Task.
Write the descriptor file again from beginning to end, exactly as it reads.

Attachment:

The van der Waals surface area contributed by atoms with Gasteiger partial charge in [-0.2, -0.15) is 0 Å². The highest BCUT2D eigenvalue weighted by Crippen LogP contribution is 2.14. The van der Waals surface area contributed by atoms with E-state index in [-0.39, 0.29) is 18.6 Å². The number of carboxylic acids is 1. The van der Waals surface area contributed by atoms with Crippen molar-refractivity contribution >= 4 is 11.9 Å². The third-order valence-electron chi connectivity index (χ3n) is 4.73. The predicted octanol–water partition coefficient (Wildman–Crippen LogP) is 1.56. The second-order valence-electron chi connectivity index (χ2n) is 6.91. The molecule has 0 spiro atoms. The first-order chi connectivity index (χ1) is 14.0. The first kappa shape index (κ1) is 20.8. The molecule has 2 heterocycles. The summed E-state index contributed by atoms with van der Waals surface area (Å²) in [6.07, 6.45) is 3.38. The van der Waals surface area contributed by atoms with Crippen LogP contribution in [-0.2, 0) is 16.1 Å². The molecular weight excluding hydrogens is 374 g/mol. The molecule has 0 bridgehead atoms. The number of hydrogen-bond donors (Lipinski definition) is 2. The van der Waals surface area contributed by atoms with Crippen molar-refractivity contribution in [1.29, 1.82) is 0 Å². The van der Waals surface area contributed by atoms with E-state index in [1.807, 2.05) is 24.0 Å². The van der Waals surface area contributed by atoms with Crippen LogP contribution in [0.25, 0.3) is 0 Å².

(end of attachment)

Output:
The van der Waals surface area contributed by atoms with Gasteiger partial charge in [-0.2, -0.15) is 0 Å². The highest BCUT2D eigenvalue weighted by Crippen LogP contribution is 2.14. The van der Waals surface area contributed by atoms with E-state index in [-0.39, 0.29) is 18.6 Å². The number of carboxylic acids is 1. The van der Waals surface area contributed by atoms with Crippen molar-refractivity contribution >= 4 is 11.9 Å². The third-order valence-electron chi connectivity index (χ3n) is 4.73. The predicted octanol–water partition coefficient (Wildman–Crippen LogP) is 1.56. The second-order valence-electron chi connectivity index (χ2n) is 6.91. The molecule has 0 spiro atoms. The first-order chi connectivity index (χ1) is 14.0. The first kappa shape index (κ1) is 20.8. The molecule has 2 heterocycles. The summed E-state index contributed by atoms with van der Waals surface area (Å²) in [6.07, 6.45) is 3.38. The van der Waals surface area contributed by atoms with Crippen LogP contribution in [-0.2, 0) is 16.1 Å². The molecular weight excluding hydrogens is 374 g/mol. The molecule has 0 bridgehead atoms. The number of hydrogen-bond donors (Lipinski definition) is 2. The van der Waals surface area contributed by atoms with Crippen molar-refractivity contribution in [1.29, 1.82) is 0 Å². The van der Waals surface area contributed by atoms with E-state index in [1.807, 2.05) is 24.0 Å². The van der Waals surface area contributed by atoms with Crippen LogP contribution in [0.25, 0.3) is 0 Å².